Retired general to lead inquiry into police chiefs

The Association of Chief Police Officers faces an independent reveiw

A retired military chief is to lead an inquiry into whether the UK's independent association for police chiefs is fit for purpose.

General Sir Nick Parker, who led the London Olympics security support that required over 18,500 personnel, will oversee the independent review into the Association of Chief Police Officers (Acpo).

The Association of Police and Crime Commissioners (PCCs), the elected crime tsars that largely fund the Acpo, have asked Sir Nick to examine the association's role in the new policing landscape, which includes both PCCs and the new professional standards body, the College of Policing.

Sir Nick, who has previous experience of working with the police and local authorities in the UK, said: "Police and Crime Commissioners have asked me to look at the role played by Acpo in the new policing landscape.

"They largely fund the organisation and want to ensure that it is fit for purpose, both operationally and financially, delivering the appropriate capabilities in a manner that is sustainable and exemplifies a cost effective use of public money."

The College of Policing officially launched in February with Chief Constable Alex Marshall as its chief executive.

Next month, the National Crime Agency (NCA) will launch bringing together the work of the Serious Organised Crime Agency, the Child Exploitation and Online Protection Centre and some of the functions of the National Policing Improvement Agency.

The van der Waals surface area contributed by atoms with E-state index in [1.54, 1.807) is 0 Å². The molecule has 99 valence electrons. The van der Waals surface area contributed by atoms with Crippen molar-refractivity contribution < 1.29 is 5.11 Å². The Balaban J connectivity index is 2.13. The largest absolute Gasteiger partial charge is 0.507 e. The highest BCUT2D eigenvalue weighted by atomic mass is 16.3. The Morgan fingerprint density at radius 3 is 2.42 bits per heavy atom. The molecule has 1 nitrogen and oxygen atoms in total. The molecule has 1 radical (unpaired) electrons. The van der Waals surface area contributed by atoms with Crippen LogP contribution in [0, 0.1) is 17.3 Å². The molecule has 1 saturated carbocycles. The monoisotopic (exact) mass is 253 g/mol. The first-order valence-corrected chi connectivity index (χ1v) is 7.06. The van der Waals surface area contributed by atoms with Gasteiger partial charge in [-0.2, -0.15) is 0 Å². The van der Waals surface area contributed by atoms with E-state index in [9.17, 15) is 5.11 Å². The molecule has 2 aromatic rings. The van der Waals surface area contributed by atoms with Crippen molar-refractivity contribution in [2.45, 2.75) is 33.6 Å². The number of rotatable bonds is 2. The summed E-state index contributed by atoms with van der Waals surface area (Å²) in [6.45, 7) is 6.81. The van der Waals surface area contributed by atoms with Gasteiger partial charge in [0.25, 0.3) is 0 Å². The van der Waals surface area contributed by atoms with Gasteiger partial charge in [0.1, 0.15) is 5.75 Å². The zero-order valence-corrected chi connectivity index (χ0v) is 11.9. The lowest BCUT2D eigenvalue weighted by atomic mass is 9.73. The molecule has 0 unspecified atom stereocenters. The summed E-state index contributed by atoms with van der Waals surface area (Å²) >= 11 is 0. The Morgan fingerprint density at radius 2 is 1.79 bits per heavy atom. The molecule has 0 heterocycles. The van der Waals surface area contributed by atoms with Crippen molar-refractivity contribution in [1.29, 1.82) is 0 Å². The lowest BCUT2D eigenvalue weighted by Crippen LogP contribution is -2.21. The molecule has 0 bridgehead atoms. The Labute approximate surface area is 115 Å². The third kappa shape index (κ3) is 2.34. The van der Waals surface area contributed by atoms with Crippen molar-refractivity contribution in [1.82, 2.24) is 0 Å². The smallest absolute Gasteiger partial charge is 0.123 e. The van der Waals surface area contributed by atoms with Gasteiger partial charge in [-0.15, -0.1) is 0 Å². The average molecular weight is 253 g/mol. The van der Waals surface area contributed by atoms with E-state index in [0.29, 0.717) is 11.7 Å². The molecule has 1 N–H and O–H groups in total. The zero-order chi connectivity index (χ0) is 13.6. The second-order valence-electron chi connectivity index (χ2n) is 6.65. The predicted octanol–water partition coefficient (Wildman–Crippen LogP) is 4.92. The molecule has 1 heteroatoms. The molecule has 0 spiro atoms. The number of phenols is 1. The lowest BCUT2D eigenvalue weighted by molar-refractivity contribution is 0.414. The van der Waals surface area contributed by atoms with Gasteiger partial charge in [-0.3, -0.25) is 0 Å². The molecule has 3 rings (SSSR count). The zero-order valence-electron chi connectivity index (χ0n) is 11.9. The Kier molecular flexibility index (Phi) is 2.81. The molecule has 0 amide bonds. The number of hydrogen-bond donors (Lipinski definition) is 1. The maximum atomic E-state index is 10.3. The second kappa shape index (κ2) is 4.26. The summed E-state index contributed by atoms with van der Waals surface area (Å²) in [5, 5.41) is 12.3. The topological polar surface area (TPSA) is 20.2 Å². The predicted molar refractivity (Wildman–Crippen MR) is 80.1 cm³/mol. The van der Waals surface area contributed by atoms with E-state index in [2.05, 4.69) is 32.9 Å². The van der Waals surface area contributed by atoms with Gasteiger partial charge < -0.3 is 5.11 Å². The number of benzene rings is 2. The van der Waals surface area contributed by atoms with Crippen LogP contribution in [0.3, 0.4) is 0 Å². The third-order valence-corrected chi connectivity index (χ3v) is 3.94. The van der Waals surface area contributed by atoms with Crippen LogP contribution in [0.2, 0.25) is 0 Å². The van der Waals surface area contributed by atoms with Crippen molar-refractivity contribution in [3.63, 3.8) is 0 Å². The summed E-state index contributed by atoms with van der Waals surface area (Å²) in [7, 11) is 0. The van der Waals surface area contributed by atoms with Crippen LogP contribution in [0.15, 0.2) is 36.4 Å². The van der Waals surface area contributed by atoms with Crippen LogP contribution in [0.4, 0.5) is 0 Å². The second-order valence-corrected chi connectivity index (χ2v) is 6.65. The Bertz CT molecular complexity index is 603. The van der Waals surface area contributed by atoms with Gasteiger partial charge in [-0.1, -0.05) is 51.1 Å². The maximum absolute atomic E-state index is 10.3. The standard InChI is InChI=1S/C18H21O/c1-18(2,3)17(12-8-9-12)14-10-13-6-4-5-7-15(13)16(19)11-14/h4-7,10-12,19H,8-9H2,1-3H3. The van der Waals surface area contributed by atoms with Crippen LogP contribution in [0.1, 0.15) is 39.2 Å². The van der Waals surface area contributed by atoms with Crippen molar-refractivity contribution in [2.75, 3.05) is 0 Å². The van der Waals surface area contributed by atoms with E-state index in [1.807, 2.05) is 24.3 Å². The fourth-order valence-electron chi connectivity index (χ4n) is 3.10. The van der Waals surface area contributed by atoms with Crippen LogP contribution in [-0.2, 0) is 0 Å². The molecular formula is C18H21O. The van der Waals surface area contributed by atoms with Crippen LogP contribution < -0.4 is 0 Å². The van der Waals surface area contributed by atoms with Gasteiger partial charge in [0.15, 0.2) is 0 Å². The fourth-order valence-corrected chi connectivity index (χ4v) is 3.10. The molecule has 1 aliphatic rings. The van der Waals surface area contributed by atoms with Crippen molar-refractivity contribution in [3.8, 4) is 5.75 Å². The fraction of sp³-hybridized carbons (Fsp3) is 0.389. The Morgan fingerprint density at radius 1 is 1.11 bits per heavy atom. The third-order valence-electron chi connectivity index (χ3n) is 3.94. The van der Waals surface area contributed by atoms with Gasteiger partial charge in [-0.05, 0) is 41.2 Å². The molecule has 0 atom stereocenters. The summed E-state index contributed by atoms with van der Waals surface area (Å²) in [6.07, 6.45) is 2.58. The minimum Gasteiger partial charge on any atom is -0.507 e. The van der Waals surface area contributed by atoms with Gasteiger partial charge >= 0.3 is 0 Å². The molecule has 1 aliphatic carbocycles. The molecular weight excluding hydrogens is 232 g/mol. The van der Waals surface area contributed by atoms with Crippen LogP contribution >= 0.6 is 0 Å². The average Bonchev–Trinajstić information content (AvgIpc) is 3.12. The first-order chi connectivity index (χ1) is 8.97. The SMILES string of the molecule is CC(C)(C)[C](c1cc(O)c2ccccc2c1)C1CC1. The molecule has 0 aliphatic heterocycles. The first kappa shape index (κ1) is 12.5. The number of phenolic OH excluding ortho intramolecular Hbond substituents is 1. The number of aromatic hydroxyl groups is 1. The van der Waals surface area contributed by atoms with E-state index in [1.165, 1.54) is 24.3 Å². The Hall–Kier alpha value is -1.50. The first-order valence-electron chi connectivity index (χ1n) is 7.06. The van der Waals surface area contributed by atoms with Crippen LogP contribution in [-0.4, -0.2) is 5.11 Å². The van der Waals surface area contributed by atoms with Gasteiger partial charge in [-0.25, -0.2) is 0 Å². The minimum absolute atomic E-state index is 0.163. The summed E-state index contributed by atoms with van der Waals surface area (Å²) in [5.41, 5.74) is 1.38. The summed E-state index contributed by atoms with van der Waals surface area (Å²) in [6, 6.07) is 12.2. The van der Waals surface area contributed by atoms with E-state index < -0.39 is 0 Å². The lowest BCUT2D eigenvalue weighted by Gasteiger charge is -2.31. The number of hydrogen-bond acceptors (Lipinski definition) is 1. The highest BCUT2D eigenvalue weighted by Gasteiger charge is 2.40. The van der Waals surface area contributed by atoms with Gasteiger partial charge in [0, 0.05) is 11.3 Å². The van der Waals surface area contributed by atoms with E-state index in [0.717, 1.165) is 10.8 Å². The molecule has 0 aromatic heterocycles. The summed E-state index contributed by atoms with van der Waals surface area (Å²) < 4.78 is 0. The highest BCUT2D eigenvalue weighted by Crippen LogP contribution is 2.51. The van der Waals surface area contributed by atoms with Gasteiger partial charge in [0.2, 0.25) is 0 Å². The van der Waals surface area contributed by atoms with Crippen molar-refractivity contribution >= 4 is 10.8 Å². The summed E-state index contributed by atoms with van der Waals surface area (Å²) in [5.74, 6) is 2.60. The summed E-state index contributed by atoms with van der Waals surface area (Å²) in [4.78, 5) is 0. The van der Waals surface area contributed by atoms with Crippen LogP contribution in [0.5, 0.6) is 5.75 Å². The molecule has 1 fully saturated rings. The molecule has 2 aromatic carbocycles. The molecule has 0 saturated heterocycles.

And last year, PCCs were elected for the first time as they replaced existing police authorities in 41 force areas across England and Wales and were handed powers to set force budgets and hire and fire chief constables.

Matthew Ellis, Staffordshire PCC, Martyn Underhill, Dorset PCC and Jane Kennedy, Merseyside PCC representing the three political groups have said: "We respect the operational independence of the police but as representatives of the public we need to ensure that Acpo continues to have relevance to the policing challenges of today.

"With the creation of the College of Policing and National Crime Agency we felt it was timely to look at where Acpo fits into the new landscape and establish both how it contributes and how it should be sustained into the future."

Acpo, which became a company limited by guarantee in 1997, provides a professional forum for chief police officers to share ideas and best practice.

Sir Hugh Orde, Acpo president, said: "Chief officers worked closely with PCCs to agree Acpo funding for 2013/14 and support this more fundamental and strategic review as a logical next step.

"The public and police strongly benefit from the facility for operational leaders to meet, act and speak collectively but the shifting national landscape in policing and the particular role of Police and Crime Commissioners mean that it is timely to look again at how Acpo's national support to operational policing can be sustained and delivered in future."